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American Studies (Interdisciplinary Minor)

American Studies faculty are drawn from eleven academic disciplines — Communication Science Disorders, English, Environmental Studies, Fine Arts, History, Geography, Government, Music, Philosophy, Rhetoric/Communication/Theater, and Theology. This range of disciplines gives the American Studies minor unparalleled flexibility and versatility. Chances are you are already taking courses in American Studies! In addition, American Studies minors choose a course in their senior year that develops and maximizes their problem-solving skills in real world settings.    

American Studies, the first and most well-established interdisciplinary field in the United States, is recognized as a vital component of vocational preparation for students considering careers in government, administration, public policy, business, and education, management, and law.         

The American Studies interdisciplinary minor consists of 18 credits, with distribution requirements in three disciplinary groupings. Fifteen credits are taken from courses listed below, in addition to a three-credit capstone seminar.

The American Studies interdisciplinary minor consist of 18 credits, with distribution requirements in three disciplinary groupings, in keeping with the interdisciplinary nature of the field. 15 credits are taken from courses listed under these three groupings:  Humanities; Social Sciences; and Art and Popular Culture. Students take 6 credits in courses listed under the Humanities; 6 credits in courses listed under Social Sciences; and 3 credits in courses listed in Art and Popular Culture. The remaining 3 credit requirement is satisfied in one of three ways:  by taking another American Studies course; by taking an internship in a discipline of American Studies; or by taking any course, except one within the Institute for Core Studies, with an Academic Service Learning component. This last option is subject to the approval of your academic advisor and the program director (pending approval by the Liberal Arts Faculty Council).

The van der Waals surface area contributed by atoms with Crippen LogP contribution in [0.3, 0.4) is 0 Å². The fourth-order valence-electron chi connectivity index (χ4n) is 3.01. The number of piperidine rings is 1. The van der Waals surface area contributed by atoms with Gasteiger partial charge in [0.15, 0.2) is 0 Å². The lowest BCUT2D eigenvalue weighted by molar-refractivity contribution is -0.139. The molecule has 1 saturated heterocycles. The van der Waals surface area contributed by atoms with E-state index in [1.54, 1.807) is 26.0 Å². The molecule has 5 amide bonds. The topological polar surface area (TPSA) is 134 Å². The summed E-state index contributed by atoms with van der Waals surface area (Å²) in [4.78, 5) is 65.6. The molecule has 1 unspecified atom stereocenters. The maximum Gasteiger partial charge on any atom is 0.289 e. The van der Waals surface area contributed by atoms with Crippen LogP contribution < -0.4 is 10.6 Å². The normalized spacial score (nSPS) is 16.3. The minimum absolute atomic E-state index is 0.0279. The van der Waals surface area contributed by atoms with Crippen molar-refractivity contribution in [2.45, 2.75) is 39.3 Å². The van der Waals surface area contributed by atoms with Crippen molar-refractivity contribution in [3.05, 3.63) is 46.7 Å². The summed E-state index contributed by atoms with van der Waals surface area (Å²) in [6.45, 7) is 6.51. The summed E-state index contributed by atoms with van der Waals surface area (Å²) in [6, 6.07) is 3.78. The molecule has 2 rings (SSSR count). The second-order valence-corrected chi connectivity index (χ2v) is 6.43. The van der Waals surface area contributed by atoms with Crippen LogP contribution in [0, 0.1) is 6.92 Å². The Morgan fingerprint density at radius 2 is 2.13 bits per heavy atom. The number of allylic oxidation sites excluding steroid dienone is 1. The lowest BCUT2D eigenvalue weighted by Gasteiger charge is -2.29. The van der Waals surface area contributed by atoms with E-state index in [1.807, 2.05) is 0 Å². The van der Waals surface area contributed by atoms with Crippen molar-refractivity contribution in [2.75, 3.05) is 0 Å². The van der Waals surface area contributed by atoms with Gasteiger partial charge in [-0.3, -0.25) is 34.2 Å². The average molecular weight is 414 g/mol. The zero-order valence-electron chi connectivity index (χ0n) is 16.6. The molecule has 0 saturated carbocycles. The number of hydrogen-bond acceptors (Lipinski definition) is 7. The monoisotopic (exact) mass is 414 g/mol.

Degree Type
Area of Interest
Associated Colleges or Schools
Program Location
  • Queens Campus
Required Credit Hours


Humanities (6 credits; no more than 3 credits to be taken in any one discipline):

Course CodeCourse Name
ENG 2060:Studies in American Literature
ENG 3300:Colonial American Literature
ENG 3310:Antebellum American Literature
ENG 3320:19th Century American Fiction
ENG 3330:African American Literature to 1900
ENG 3340:American Realism and Naturalism
ENG 3350:American Women Writers
ENG 3360:Early National American Literature
ENG 3390:Special Topics in American Literature to 1900
ENG 3470:20th Century African-American Literature
ENG 3480:The Harlem Renaissance
ENG 3560:American Ethnic Literature
HIS/GEO 1002*:North American Geography
HIS 2700: U.S.:Colonial America
HIS 2710: US.: The Early National Period
HIS 2711: U.S.:The Revolutionary Age
HIS 2712: U.S.:Jeffersonian and Jacksonian Periods
HIS 2720: U.S.:Civil War and Reconstruction
HIS 2730: U.S.:The Gilded Age
HIS 2740: U.S.: The Age of Reform
HIS 2750: U.S.:World War II and Post-War America
HIS 3100/ ASC 2540: America Meets China
HIS 3150:History of Inter-American Relations
HIS 3180: America and the Muslim World
HIS 3375:Asian-American History
HIS 3701:U.S. Foreign Relations
HIS 3702:U.S. Foreign Relations
HIS 3705: Race Relations in American Foreoign Policy
HIS 3711:African-American History to 1900
HIS 3712:African-American History Since 1900
HIS 3715: History of Race and Ethnicity in the United States
HIS 3720:Indians and Europeans in Early America
HIS 3725:Law in American History
HIS 3731:Women and Gender in Early America: from Settlement to the Civil War
HIS 3732:Women and Gender in Modern America: Civil War to the Present
HIS 3735:Women and Social Movements in U.S. History
HIS 3740:U.S.: Urban America
HIS 3750: The American South from Reconstruction to the Present
HIS 3760:History of New York City and Long Island
HIS 3780:Immigrants and the Catholic Church in the U.S.
HIS 3790:The Military in American History
HIS 3795:Technology and Science in 20th Century America
PHI 3540:American Philosophy